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This is an interview question: "Given 2 integers x and y, check if x is an integer power of y" (e.g. for x = 8 and y = 2 the answer is "true", and for x = 10 and y = 2 "false").

The obvious solution is:

int n = y; while(n < x) n *= y; return n == x

Now I am thinking about how to improve it.

Of course, I can check some special cases: e.g. both x and y should be either odd or even numbers, i.e. we can check the least significant bit of x and y. However I wonder if I can improve the core algorithm itself.

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1  
Your obvious solution is wrong: consider y=2, x=8 –  Chowlett Dec 13 '10 at 13:03
1  
Err, the "obvious solution" will actually return false for x=8 and y=2. In first iteration y becomes 4, in second 16, oops... –  Dialecticus Dec 13 '10 at 13:03
    
Thanks, I will fix it. –  Michael Dec 13 '10 at 13:06
2  
Actually, I thought the obvious solution is to divide x by y then divide the result by y continually until you reach a number that is not divisible by y. If that number is 1, x is a power of y. –  JeremyP Dec 13 '10 at 13:19
    
Unfortunate that not a single user here noticed that every piece of code posted fails miserably for x = ±1 –  Nabb Dec 15 '10 at 12:06

9 Answers 9

You'd do better to repeatedly divide y into x. The first time you get a non-zero remainder you know x is not an integer power of y.

while (x%y == 0)  x = x / y
return x == 1

This deals with your odd/even point on the first iteration.

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1  
Why is division better than multiplication ? –  Michael Dec 13 '10 at 13:11
2  
@Michael: Suppose x is 123456789 and y is 2. Figure out how many iterations of multiplying by y you would have to do to get the answer and then figure out how many divisions you would have to do. –  JeremyP Dec 13 '10 at 13:21
2  
It's also better than multiplication because it cannot overflow. And it could be possible that optimized code would skip your tries to detect the overflow. –  ruslik Dec 13 '10 at 19:15
2  
@Paul - 32-bit integer division would be about 10 times slower than multiplication (on x86 at least). You have to factor that into the analysis. –  Axn Dec 14 '10 at 21:06
1  
@Axn: then you can double that because the mod takes about as long as the division. –  Tony D Dec 15 '10 at 4:14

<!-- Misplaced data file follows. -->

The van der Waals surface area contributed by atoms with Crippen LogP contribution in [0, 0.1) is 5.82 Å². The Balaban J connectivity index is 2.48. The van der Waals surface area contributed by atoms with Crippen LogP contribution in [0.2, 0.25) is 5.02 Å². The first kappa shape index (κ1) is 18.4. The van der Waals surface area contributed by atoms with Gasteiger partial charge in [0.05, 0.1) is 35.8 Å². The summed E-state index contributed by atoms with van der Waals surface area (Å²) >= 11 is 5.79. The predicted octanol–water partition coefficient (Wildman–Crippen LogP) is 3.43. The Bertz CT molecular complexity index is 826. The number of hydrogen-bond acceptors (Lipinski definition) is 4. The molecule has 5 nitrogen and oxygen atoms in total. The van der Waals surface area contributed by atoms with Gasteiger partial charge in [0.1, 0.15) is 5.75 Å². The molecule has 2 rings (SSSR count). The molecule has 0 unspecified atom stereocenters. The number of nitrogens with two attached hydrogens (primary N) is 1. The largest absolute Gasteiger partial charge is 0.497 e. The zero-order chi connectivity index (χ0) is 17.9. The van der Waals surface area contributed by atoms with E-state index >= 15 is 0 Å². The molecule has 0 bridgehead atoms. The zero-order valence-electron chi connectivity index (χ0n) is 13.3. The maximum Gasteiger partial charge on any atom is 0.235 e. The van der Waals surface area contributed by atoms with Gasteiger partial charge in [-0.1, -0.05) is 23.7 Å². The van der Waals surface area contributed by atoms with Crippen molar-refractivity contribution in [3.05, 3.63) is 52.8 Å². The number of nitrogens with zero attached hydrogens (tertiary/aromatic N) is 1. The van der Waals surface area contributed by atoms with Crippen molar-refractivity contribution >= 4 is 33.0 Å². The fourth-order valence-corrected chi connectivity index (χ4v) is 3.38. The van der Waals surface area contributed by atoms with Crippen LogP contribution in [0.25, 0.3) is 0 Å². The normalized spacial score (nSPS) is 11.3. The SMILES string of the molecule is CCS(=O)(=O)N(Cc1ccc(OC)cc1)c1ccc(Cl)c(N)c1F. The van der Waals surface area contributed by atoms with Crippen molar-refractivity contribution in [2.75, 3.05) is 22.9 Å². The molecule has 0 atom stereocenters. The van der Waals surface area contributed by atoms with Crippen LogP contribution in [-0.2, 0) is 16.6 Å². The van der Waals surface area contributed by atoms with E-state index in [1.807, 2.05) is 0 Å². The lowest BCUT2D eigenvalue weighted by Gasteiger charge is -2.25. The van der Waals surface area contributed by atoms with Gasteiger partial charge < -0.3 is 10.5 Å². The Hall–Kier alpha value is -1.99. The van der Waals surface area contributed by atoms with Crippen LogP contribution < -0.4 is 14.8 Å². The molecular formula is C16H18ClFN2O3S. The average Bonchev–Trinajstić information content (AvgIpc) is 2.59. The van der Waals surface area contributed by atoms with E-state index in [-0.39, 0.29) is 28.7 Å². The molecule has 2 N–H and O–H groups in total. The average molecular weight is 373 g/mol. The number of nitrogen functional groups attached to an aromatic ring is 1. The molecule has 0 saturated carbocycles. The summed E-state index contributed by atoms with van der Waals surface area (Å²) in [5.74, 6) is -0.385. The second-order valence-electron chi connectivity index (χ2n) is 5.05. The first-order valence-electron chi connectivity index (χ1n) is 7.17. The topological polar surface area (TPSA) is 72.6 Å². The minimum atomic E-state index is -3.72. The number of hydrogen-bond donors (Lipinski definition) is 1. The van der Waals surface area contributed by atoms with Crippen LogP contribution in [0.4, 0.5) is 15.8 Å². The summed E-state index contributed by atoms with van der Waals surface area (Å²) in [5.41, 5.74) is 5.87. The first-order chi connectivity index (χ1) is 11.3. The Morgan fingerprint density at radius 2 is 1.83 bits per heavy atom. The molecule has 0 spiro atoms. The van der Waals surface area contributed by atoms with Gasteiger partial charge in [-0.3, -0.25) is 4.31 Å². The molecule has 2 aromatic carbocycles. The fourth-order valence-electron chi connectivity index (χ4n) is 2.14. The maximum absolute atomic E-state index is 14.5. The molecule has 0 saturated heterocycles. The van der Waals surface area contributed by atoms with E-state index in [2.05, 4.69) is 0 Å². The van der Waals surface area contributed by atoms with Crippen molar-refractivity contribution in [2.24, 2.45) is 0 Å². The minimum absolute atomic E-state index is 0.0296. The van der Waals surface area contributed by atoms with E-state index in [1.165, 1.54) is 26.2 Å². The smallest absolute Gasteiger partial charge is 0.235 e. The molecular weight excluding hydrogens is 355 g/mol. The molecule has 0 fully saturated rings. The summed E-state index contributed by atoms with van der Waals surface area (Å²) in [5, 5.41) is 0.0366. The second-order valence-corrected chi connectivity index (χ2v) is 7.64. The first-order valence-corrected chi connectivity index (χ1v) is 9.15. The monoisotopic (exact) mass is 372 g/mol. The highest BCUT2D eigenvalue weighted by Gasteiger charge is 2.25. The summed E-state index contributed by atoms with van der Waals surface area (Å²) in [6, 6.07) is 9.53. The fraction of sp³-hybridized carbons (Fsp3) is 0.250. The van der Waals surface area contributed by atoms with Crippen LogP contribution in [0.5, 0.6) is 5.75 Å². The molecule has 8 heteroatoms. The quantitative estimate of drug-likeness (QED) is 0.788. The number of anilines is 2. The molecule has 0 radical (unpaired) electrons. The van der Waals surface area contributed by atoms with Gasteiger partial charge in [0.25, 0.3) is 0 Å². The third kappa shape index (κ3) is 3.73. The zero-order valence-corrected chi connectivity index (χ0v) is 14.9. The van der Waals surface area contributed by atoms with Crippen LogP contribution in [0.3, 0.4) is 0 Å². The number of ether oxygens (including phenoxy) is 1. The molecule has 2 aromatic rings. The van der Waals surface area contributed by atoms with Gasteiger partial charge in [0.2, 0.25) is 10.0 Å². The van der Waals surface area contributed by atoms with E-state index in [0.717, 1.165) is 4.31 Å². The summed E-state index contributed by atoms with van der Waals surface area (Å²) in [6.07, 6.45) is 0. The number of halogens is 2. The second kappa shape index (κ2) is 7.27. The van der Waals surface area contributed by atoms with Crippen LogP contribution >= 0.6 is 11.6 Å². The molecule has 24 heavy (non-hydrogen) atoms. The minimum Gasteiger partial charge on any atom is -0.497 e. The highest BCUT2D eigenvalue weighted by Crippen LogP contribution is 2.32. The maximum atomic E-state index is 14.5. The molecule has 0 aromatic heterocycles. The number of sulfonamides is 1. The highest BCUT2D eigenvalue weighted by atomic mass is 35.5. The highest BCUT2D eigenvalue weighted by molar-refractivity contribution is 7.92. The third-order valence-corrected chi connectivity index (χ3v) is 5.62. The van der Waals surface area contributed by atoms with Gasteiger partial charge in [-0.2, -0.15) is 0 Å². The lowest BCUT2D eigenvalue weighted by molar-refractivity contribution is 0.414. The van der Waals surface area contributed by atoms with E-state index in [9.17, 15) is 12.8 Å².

It means logy(x) should be an integer. Don't need any loop. in O(1) time

public class PowerTest {

    public static boolean isPower(int x, int y) {
        double d = Math.log(Math.abs(x)) / Math.log(Math.abs(y));

        if ((x > 0 && y > 0) || (x < 0 && y < 0)) {
            if (d == (int) d) {
                return true;
            } else {
                return false;
            }
        } else if (x > 0 && y < 0) {
            if ((int) d % 2 == 0) {
                return true;
            } else {
                return false;
            }
        } else {
            return false;
        }
    }

    /**
     * @param args
     */
    public static void main(String[] args) {

        System.out.println(isPower(-32, -2));
        System.out.println(isPower(2, 8));
        System.out.println(isPower(8, 12));
        System.out.println(isPower(9, 9));
        System.out.println(isPower(-16, 2));
        System.out.println(isPower(-8, -2));
        System.out.println(isPower(16, -2));
        System.out.println(isPower(8, -2));
    }

}
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7  
You need to be careful of rounding issues with floating point numbers. Also how does isPower(-8, -2) fair? –  JeremyP Dec 13 '10 at 13:25
    
Yes, you are right. I thought integer is positive. Then, I should think it's abs version –  user467871 Dec 13 '10 at 13:43
    
You should try isPower(1162261467, 3) x is greater one (int the question) –  user467871 Dec 13 '10 at 13:46
    
Oops, yes, my error. –  Paul Dec 13 '10 at 13:50
1  
+1 nice way, but, It's not O(1), Is O(log(x) + log(y)), Also using decimal is better to avoid rounding problems. –  Saeed Amiri Dec 17 '10 at 15:14

This looks for the exponent in O(log N) steps:

#define MAX_POWERS 100

int is_power(unsigned long x, unsigned long y) {
  int i;
  unsigned long powers[MAX_POWERS];
  unsigned long last;
  last = powers[0] = y;

  for (i = 1; last < x; i++) {
    last *= last; // note that last * last can overflow here!
    powers[i] = last;
  }
  while (x >= y) {
    unsigned long top = powers[--i];
    if (x >= top) {
      unsigned long x1 = x / top;
      if (x1 * top != x) return 0;
      x = x1;
    }
  }
  return (x == 1);
}

Negative numbers are not handled by this code, but it can be done easyly with some conditional code when i = 1

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Thanks for the idea of pre-calculating powers of y ! –  Michael Dec 13 '10 at 17:19
    
This solution should be upvoted more. BTW, there is no way powers[99] will fit in an unsigned long if x > 1. For example, if x == 2 then powers 99 is roughly a one followed by a thousand billion billion billion zeros. –  jonderry Dec 14 '10 at 23:00

This looks to be pretty fast for positive numbers as it finds the lower and upper limits for desired power and then applies binary search.

#include <iostream>
#include <cmath>
using namespace std;

//x is the dividend, y the divisor.
bool isIntegerPower(int x, int y)
{
    int low = 0, high;
    int exp = 1;
    int val = y;
    //Loop by changing exponent in the powers of 2 and
    //Find out low and high exponents between which the required exponent lies.
    while(1)
    {
        val = pow((double)y, exp);
        if(val == x)
            return true;
        else if(val > x)
            break;
        low = exp;
        exp = exp * 2;
        high = exp;
    }
    //Use binary search to find out the actual integer exponent if exists
    //Otherwise, return false as no integer power.